In investigating approaches to responsive design, I came across some excellent ideas by bloggers on the topic.  Two bloggers in particular stand out. They both analyze, albeit in different ways, the different ways in which you can approach design for multiple devices.

Not all multi-platform approaches can really be called as “responsive design, incidentally.) The various approaches run the gamut from “barely responsive” to highly dynamic.

The first is Brad Frost, who writes on Responsive Navigation Patterns.

I like Brad’s thinking because he starts with the far end of the scale –  the “Do Nothing Approach (where, surprisingly, the designer “does nothing), and then looks at other approaches to adapting design elements for mobile, including what he calls:

  • The Select Menu
  • The Toggle
  • The Footer Anchor
  • Left Nav Flyout

Example of The Footer Anchor

The Footer Anchor

Brad’s focus is on how navigation elements get moved around, modified or added when you go from desktop to mobile. He discusses the pros and cons of each approach and provides examples of working sites using each.  If you want to really learn about these approaches, you can try accessing each website on a number of different devices in turn (desktop, tablet, mobile phone).

Another excellent blog discussion is from Luke Wroblewski on: Multi-Device Layout Patterns.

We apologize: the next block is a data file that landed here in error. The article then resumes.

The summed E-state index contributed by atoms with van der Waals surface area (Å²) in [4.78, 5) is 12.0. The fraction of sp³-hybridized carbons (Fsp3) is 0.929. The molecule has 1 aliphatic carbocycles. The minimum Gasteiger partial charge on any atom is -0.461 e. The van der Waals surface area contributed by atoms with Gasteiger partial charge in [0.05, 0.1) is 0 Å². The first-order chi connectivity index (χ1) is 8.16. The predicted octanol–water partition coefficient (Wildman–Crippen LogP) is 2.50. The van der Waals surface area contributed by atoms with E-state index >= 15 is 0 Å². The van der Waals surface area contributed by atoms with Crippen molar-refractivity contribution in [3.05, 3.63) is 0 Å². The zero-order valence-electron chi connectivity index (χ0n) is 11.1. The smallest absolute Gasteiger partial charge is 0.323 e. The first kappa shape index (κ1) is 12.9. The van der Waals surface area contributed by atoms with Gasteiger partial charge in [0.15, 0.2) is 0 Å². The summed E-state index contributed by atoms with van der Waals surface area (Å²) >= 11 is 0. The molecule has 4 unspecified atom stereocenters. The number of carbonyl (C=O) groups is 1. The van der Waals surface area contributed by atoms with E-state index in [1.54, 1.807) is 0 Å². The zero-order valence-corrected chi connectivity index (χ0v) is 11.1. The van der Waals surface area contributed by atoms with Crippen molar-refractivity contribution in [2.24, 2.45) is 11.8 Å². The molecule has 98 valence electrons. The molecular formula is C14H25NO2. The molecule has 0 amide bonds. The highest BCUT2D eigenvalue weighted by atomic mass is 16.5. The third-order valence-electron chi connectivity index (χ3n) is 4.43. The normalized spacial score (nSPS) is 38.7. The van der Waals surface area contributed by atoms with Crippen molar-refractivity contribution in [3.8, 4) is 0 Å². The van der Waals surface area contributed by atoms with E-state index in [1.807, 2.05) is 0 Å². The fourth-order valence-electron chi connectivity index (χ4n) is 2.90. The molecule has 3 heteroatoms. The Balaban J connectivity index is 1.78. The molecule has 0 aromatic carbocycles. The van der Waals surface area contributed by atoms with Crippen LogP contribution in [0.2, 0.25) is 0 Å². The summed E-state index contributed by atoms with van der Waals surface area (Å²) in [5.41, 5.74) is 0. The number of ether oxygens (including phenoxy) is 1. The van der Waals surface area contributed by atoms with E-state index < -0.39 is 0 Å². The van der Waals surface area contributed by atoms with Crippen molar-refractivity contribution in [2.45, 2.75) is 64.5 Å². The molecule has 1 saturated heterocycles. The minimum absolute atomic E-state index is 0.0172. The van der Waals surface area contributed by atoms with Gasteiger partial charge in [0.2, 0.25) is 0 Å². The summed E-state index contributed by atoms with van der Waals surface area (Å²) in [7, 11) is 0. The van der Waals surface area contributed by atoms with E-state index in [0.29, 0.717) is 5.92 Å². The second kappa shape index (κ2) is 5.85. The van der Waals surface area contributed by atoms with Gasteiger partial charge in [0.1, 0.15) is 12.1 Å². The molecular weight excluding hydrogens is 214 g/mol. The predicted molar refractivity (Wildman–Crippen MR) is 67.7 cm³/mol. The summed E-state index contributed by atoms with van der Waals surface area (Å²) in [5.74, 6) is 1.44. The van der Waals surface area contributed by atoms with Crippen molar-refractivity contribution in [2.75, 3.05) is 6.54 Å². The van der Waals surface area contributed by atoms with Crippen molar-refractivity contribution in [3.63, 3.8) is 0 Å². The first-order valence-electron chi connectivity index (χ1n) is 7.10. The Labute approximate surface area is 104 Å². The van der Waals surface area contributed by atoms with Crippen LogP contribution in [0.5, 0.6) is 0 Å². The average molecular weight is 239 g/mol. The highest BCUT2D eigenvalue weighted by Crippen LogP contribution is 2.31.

This is an older article, but it feels very germane to today’s responsive website focus, and I love the way he’s illustrated his concepts – by showing the content areas on and off the screen.

Luke’s categories are about the visual expression of content areas. His discussion includes such categories as:

  • Mostly Fluid
  • Column Drop
  • Layout Shifter
  • Tiny Tweaks

A Responsive Pattern

Layout Shifter

Luke does a great job of showing how content areas are moved around on the screen, by using different color rectangles to show different sections of content.

Both of these articles are worth reading to help you form your own philosophy and approach to designing for mobile devices, especially if you’re just starting out in thinking about responsive design, or how to update an existing site to accommodate different devices.

Thanks, Brad and Luke – for helping us think out the box.

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